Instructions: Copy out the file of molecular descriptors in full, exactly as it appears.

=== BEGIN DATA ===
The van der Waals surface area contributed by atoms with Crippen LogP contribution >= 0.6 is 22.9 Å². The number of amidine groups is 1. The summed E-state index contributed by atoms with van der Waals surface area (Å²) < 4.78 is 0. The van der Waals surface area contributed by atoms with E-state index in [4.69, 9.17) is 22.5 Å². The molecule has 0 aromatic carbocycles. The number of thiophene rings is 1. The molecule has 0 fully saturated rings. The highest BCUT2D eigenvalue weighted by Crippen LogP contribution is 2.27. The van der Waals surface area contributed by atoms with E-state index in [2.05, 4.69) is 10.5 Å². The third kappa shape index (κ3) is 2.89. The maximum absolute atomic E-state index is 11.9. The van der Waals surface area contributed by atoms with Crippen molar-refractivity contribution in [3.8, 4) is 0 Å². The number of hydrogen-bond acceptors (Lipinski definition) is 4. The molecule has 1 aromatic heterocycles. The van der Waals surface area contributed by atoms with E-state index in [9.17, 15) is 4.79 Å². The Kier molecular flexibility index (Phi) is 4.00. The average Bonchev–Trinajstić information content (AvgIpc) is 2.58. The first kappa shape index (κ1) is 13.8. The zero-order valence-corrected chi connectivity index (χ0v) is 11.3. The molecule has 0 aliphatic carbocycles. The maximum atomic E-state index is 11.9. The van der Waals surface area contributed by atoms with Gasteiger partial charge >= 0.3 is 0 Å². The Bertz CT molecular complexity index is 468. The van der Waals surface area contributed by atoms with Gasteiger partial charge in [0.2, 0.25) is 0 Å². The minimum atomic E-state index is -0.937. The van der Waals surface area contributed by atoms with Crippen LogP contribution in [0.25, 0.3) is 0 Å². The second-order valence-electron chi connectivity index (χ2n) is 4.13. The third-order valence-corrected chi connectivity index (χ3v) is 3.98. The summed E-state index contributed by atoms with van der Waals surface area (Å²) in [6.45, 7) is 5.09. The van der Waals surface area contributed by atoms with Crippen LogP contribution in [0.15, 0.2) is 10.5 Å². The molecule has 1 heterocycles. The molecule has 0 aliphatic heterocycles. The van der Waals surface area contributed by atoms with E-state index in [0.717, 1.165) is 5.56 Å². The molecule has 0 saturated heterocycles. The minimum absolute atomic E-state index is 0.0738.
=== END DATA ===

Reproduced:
The van der Waals surface area contributed by atoms with Crippen LogP contribution >= 0.6 is 22.9 Å². The number of amidine groups is 1. The summed E-state index contributed by atoms with van der Waals surface area (Å²) < 4.78 is 0. The van der Waals surface area contributed by atoms with E-state index in [4.69, 9.17) is 22.5 Å². The molecule has 0 aromatic carbocycles. The number of thiophene rings is 1. The molecule has 0 fully saturated rings. The highest BCUT2D eigenvalue weighted by Crippen LogP contribution is 2.27. The van der Waals surface area contributed by atoms with E-state index in [2.05, 4.69) is 10.5 Å². The third kappa shape index (κ3) is 2.89. The maximum absolute atomic E-state index is 11.9. The van der Waals surface area contributed by atoms with Crippen molar-refractivity contribution in [3.8, 4) is 0 Å². The number of hydrogen-bond acceptors (Lipinski definition) is 4. The molecule has 1 aromatic heterocycles. The van der Waals surface area contributed by atoms with E-state index in [9.17, 15) is 4.79 Å². The Kier molecular flexibility index (Phi) is 4.00. The average Bonchev–Trinajstić information content (AvgIpc) is 2.58. The first kappa shape index (κ1) is 13.8. The zero-order valence-corrected chi connectivity index (χ0v) is 11.3. The molecule has 0 aliphatic carbocycles. The maximum atomic E-state index is 11.9. The van der Waals surface area contributed by atoms with Gasteiger partial charge >= 0.3 is 0 Å². The Bertz CT molecular complexity index is 468. The van der Waals surface area contributed by atoms with Gasteiger partial charge in [0.2, 0.25) is 0 Å². The minimum atomic E-state index is -0.937. The van der Waals surface area contributed by atoms with Crippen LogP contribution in [0.25, 0.3) is 0 Å². The second-order valence-electron chi connectivity index (χ2n) is 4.13. The third-order valence-corrected chi connectivity index (χ3v) is 3.98. The summed E-state index contributed by atoms with van der Waals surface area (Å²) in [6.45, 7) is 5.09. The van der Waals surface area contributed by atoms with Crippen LogP contribution in [0.15, 0.2) is 10.5 Å². The molecule has 1 heterocycles. The molecule has 0 aliphatic heterocycles. The van der Waals surface area contributed by atoms with E-state index in [0.717, 1.165) is 5.56 Å². The molecule has 0 saturated heterocycles. The minimum absolute atomic E-state index is 0.0738.